About the cinematography – I really liked the slow-moving aerial shots which served as the indicators of the transitions of both time and place. Yes, they were repetitive, but they brought forth the tranquility that exists outside when you step away, and place yourself ‘above’ the fray. While often the transition was bringing us toward a cauldron like St. George Academy, or the Stansbury home, or even Linden’s ‘set apart’ island home, the aerial shots served as a respite, by breaking the tension. With the silence of elevation with just an occasional bird noise along with some mild musical scoring, it was like a brief easing off the gas pedal emotionally speaking. A chance for the viewer to grab some light and lightness of feeling which always follows the dark and the darkness.

And the closeups. One of my readers liked the aspect of the closeups which seemed to come with far greater frequency in Ep 5 and Ep 6 than earlier. Probably different directors. You know, closeups are really a dual mechanism, or offer an alternate perspective.

On the one hand, closeups brings us right up close to the actors or characters and we see everything – a tremor, a tic, and a quick insight in that instant when the characters eyes change according to what they’re thinking. Like a smile that starts but is halted before it is noticed. Or the downturned mouth. We see with a greater clarity their hesitance to say something, or even we know visually that they struggling with their thoughts. An example that offered a complete silence as a reaction was when Linden pulled a gun on Holder. She needed the release of violence, or a chance at violence because a storm was brewing inside of her. She couldn’t hold on to that thought as she collapsed under the weight of her own action.  Holder’s face conveyed shock, anger, revulsion, and more than a trace of pity. It was straight forward. His partner hadn’t trusted him. His disappointment as well as all the other emotions  were so obvious on his face while he said nothing. He just left.

On the other hand, the closeup pushes everything else out of the picture. The loss of the depth of field which creates a blurred and indistinct background gives us only the character to focus on. The external distractions simply blend in to nothingness. I think it heightens the intensity and is a very powerful stylistic choice.

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Murder in the First: S1 E9 – Family Matters

Only one episode remains in the San Francisco murder cases on Murder in the First on TNT. As I surmised at the end of the previous episode’s write-up – that even though Erich Blunt walked free on the charges of murdering the Strauss woman and the unborn fetus

Blunt: Still think I did it? Mulligan: Yeah. We do. Blunt: Well, you are right. I did kill that dumb bitch.

Blunt: Still think I did it?
Mulligan: Yeah. We do.
Blunt: Well, you are right. I did kill that dumb bitch.

- the police (Inspectors English and Mulligan) had heard with their own ears – You were right, I killed the dumb bitch, words that should never have been spoken, were spoken by Mr. Blunt.

I also gave my thoughts on who might be gunning for Mr. Blunt. I was wrong about Ivana West. I had said that she might be peeved because Blunt might fire her. Rather than having that happen, West and the nerdy programmer that Blunt had taken advantage of – founded their own competing company. West looked rather pleased with her self as she gave Blunt the news. Blunt told his Corporate Counsel David Hertzberg to immediately prepare a law suit. On what charge?, the lawyer said. I don’t know, think of something, was Blunt’s snarled reply.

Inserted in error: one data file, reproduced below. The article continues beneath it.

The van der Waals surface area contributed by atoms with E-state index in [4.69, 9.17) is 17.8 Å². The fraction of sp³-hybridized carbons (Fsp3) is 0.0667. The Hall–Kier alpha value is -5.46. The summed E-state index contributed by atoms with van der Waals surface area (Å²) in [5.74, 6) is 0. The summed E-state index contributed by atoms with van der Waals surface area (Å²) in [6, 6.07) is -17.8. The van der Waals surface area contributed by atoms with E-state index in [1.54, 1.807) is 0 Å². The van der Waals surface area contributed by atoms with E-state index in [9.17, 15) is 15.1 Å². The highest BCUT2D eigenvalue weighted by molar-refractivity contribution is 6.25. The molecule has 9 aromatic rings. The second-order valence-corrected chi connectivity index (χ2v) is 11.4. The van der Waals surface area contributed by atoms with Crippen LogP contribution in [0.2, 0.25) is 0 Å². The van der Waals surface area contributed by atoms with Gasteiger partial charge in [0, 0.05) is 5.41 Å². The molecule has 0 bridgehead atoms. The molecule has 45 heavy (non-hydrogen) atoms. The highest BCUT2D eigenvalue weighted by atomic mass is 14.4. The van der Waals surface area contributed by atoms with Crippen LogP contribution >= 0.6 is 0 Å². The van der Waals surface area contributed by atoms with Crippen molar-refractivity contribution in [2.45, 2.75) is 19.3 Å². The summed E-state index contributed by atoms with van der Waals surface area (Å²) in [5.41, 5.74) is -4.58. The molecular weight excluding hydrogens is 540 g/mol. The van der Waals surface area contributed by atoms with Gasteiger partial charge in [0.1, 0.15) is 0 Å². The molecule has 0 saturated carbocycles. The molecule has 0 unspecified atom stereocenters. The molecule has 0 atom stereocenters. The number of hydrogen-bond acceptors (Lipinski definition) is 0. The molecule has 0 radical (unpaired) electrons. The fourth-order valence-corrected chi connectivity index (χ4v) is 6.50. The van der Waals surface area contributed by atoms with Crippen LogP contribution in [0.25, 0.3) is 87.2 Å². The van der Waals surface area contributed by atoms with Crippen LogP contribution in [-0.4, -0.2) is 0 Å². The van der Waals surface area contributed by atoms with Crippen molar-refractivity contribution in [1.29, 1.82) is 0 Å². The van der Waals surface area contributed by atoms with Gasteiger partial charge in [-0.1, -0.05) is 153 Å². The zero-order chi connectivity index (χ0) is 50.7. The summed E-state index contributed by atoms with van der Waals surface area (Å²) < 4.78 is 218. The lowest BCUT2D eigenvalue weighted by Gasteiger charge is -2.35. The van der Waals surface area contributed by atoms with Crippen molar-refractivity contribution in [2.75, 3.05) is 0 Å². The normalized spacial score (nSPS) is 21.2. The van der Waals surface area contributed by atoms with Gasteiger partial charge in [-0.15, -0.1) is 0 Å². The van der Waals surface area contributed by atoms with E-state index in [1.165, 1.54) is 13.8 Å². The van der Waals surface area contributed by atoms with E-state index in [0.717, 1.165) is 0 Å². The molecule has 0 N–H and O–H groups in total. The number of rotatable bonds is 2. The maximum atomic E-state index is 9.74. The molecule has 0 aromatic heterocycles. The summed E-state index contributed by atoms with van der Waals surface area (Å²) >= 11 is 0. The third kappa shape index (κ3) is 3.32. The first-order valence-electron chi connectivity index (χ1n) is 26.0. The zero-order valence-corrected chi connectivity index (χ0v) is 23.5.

My second choice was Bill Wilkerson, the pilot of the Blunt jet, and also a former lover of Ms Strauss. His motive would likely come from the fact that Blunt had a hand in destroying his marriage. He may have cheated on his wife, but he still loved her. From all appearances, he is none too pleased with Blunt.

My third choice was Lt. Kono. I picked him because he didn’t seem that obvious and he had a relationship with DA Perez.As I said last week, that fact has remained pretty submerged. Until this week, when we saw Hildy Mulligan who was coming down in an elevator to the parking garage. What she saw when the doors opened was Kono and Perez kissing deeply. She stayed in the elevator, without being seen, and kept the fact to herself.

Okay that’s where I am. The show opened with Blunt being interviewed by Larry King, and we clearly saw that West was displeased about what Blunt said – he claimed to have run the company even while he was in jail. Wilkinson was angry as well. And so was DA Perez. So the show set them up as aggrieved parties.

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The Killing: S4/E2 – Unraveling

The Killing S4 E2 is called Unraveling. An excellent title seeing how Linden is wound up so tight it seems she likely to snap or crack or unravel at any moment. While unravel is a fair term to describe as a possibility for Linden, I think she compares much more like a piano wire just about ready to snap. It was fairly exciting to see her take on both Gregg Henry’s Detective Reddick and Joan Allen’s Colonel Margaret Rayne verbally in this episode.

Searching for clues in both the Stansbury beach house as well as the main house, Linden and Holder discovered another woman’s clothing. The search also revealed some photographs of the Stansbury daughter that had been killed. A simple bit of deduction showed that the pictures were likely taken by someone with a zoom lens and the proper angle to shoot the images which led them to the neighboring house.